Finland goes to the polls next month

The Eduskuntatalo, seat of Finland's parliament, in Helsinki.
The Eduskuntatalo, seat of Finland's parliament, in Helsinki. Source: Rain Kooli / ERR

While Estonia has just had a Riigikogu election, with coalition negotiations to form the next government ongoing, Finland, too, will soon have an election to its parliament, the Eduskunta/Riksdagen, and the parallels between the two are fairly striking.

On April 2, elections to the 200-member chamber across 13 electoral districts will take place and, as with Estonia, is likely to be a vote of confidence or otherwise in the current, five-party coalition, which between them hold 117 seats, public broadcaster Yle reports on its English-language page.

As with Kaja Kallas in Estonia, Finland's premier, Sanna Marin, has also attracted a larger-than-usual amount of media attention at home and abroad, for reasons left to the reader to adjudge for themselves in part, though the country's pending NATO membership and the fact it borders with Russia has also brought the country more into the international limelight than it might normally be used to.

The Marin-led government was already in place when the Covid pandemic struck, while soaring inflation and energy prices have been an issue there, too.

Current Finnish Prime Minister Sanna Marin. Source: Siim Lõvi/ERR

Climate change and education are other major issues, Yle reports.

Finland uses the d'Hondt system of proportional representation, the same system used in Estonia, while a successful coalition needs at least 101 seats between participating parties.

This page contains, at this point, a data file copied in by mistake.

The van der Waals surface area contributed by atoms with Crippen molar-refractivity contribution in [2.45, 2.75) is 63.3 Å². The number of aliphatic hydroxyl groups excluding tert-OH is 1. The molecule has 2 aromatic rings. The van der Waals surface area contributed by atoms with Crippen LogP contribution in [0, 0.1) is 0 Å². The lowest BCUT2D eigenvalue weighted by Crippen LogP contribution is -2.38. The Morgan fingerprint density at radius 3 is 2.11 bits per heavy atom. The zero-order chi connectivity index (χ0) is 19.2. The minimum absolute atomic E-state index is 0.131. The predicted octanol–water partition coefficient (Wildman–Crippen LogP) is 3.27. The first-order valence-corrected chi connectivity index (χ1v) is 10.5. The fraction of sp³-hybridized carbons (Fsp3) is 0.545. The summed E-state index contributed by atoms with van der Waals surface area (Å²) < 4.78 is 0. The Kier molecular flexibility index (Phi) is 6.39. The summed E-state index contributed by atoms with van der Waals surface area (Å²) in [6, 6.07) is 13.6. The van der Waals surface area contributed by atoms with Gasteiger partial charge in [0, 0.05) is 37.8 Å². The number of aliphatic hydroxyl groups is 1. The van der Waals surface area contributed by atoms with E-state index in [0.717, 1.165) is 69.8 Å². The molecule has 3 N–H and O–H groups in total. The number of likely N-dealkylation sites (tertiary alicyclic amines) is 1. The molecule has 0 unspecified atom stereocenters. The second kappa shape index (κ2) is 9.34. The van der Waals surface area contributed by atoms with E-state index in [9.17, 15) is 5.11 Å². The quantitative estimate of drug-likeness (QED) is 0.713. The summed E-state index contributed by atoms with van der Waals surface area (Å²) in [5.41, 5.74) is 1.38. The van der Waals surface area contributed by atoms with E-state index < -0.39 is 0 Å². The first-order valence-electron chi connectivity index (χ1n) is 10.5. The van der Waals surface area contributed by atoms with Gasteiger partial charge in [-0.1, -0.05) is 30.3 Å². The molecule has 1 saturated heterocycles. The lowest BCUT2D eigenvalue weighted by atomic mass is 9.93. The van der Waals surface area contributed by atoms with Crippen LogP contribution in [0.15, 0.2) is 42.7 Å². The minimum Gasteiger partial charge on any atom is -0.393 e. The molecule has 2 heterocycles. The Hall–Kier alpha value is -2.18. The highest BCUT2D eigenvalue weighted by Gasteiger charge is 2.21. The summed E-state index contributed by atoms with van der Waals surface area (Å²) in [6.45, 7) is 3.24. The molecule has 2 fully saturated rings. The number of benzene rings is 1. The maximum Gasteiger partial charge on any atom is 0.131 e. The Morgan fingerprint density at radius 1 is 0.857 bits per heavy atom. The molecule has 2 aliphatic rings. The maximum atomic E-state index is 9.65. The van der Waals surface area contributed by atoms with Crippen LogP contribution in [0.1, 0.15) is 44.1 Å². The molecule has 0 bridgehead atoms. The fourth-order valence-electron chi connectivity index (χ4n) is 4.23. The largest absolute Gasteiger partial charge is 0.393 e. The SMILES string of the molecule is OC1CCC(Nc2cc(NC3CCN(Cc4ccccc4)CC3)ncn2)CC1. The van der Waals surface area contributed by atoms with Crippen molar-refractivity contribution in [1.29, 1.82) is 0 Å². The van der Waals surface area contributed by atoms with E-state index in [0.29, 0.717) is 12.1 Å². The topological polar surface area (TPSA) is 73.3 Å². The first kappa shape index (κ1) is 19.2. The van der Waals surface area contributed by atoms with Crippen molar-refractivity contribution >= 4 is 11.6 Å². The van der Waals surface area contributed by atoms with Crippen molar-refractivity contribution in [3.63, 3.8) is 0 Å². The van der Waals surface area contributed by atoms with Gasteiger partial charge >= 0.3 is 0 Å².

Another similarity is the number of vote magnet celebrities running on party lists – Yle reports there are plenty of these this time around.

As in Estonia, the party with the largest number of seats usually, but not always, provides the prime minister, and negotiations can be protracted.

The country's three most popular political parties— the National Coalition Party (NCP), the Social Democrats (SDP, Marin's party) and the Finns Part (FP) —had roughly the same amount of support among potential voters in Yle's most recent poll.

Both the SDP and NCP have said they are willing to join the same government if the other party claims a victory in this April's election, Yle reports, adding that polls have also suggested that this is the most popular hypothetical coalition likely to ensue.

Again in a move likely to sound familiar to readers in Estonia, Marin has ruled out coalition with the FP, calling them "openly racist."

The original Yle piece, with guide to parties, issues and electoral system, is here.


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Editor: Andrew Whyte

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